Cool Things About the Victorian Era, Part 3

I was re-watching some episodes of this British TV series, Cranford, based on the novels of Elizabeth Gaskell the other day–as a break from the WIP, which is slowly circling the drain toward the end.

And by “the end,” I mean, like, another a couple of scenes. This one may actually come in shorter than the last draft.

But anyway, Cranford takes place in the 1840s, in a small village in the north of England. The 1840s are very early Victorian times and the show really does have a superb cast; I feel like every British actor ever was in this show.

On my last Cool Things About the Victorian Era post, writing buddy Karla wondered how the Victorians would have felt about all their new technology.

There was a scene in Cranford that definitely expressed the feelings towards new modes of transportation.

Some background: a local landowner has decided not to sell his land to the railway company, thus ending the railroad five miles away from Cranford. The older people, including the ladies of the town, are glad of it. They see the railway as an intrusion, dangerous, bringing in all kinds of undesirables into their town. But, of course, many of the younger generation want the railroad to come to Cranford, to bring progress. So Miss Matty decides to organize and experiment of the train with her close friends.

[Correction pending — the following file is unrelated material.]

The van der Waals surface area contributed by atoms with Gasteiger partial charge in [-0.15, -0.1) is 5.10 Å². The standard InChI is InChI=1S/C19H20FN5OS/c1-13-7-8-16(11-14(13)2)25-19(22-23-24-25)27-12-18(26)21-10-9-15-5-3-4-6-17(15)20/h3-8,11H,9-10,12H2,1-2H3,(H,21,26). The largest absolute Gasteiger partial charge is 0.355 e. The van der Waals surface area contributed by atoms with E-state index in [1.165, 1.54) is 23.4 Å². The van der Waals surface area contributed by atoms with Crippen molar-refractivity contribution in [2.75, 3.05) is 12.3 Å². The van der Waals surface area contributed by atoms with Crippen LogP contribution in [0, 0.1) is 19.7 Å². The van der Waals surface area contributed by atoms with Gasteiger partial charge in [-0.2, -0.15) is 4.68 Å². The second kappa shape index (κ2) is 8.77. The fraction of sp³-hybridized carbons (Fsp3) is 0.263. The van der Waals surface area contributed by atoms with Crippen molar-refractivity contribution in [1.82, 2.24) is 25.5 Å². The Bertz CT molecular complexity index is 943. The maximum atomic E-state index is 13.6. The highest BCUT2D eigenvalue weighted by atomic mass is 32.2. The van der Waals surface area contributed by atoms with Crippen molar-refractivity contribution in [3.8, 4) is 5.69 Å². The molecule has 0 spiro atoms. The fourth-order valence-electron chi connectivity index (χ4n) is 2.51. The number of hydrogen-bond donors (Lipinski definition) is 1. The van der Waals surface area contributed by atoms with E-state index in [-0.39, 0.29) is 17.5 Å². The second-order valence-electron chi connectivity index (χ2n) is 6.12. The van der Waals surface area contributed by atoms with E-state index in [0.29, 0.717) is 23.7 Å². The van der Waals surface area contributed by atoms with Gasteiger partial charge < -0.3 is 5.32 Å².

This is about 15 minutes total so skip to about 5:50 if you want to see the ladies and others of Cranford riding a steam-powered train for the first time.

Yes, that’s Loki. And Mr. Carson and Lady Mary.

6 thoughts on “Cool Things About the Victorian Era, Part 3

  1. Umbridge! And Loki! with curls! Lol! ^_^Okay, that's hilarious. But really, that's totally me. The first time I rode a subway, I was so freaked out. Then I got adventurous and wanted to try standing with no hands. Lol! But mostly I was freaked out. Then again, I was like that the first time I rode public transit. Lol!

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  2. Umbridge is hilarious in this, btw. But yes, Loki riding the train lolI think what I'm liking about Victorian times is that it's easier to equate the first time riding a train to the first time on a subway or on a plane for us. Whereas, for me, imagining what a horse-drawn carriage is like is tough.

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